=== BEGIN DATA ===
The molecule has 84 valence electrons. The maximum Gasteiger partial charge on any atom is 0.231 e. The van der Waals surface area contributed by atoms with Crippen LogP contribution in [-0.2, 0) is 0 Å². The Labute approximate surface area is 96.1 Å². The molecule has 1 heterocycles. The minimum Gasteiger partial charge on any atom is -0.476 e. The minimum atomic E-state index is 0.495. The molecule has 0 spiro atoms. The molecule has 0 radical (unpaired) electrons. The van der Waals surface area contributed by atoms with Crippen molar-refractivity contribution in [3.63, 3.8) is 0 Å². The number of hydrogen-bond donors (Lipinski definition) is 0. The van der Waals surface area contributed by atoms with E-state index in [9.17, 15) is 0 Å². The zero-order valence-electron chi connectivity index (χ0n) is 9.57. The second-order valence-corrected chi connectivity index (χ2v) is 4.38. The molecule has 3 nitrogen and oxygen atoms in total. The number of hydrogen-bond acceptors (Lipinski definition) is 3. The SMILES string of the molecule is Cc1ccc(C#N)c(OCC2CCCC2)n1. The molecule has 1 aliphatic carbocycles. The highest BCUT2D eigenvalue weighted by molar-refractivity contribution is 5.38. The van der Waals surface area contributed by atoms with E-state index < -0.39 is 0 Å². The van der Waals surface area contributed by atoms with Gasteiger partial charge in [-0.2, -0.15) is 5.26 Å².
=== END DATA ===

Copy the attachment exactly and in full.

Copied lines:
The molecule has 84 valence electrons. The maximum Gasteiger partial charge on any atom is 0.231 e. The van der Waals surface area contributed by atoms with Crippen LogP contribution in [-0.2, 0) is 0 Å². The Labute approximate surface area is 96.1 Å². The molecule has 1 heterocycles. The minimum Gasteiger partial charge on any atom is -0.476 e. The minimum atomic E-state index is 0.495. The molecule has 0 spiro atoms. The molecule has 0 radical (unpaired) electrons. The van der Waals surface area contributed by atoms with Crippen molar-refractivity contribution in [3.63, 3.8) is 0 Å². The number of hydrogen-bond donors (Lipinski definition) is 0. The van der Waals surface area contributed by atoms with E-state index in [9.17, 15) is 0 Å². The zero-order valence-electron chi connectivity index (χ0n) is 9.57. The second-order valence-corrected chi connectivity index (χ2v) is 4.38. The molecule has 3 nitrogen and oxygen atoms in total. The number of hydrogen-bond acceptors (Lipinski definition) is 3. The SMILES string of the molecule is Cc1ccc(C#N)c(OCC2CCCC2)n1. The molecule has 1 aliphatic carbocycles. The highest BCUT2D eigenvalue weighted by molar-refractivity contribution is 5.38. The van der Waals surface area contributed by atoms with E-state index < -0.39 is 0 Å². The van der Waals surface area contributed by atoms with Gasteiger partial charge in [-0.2, -0.15) is 5.26 Å².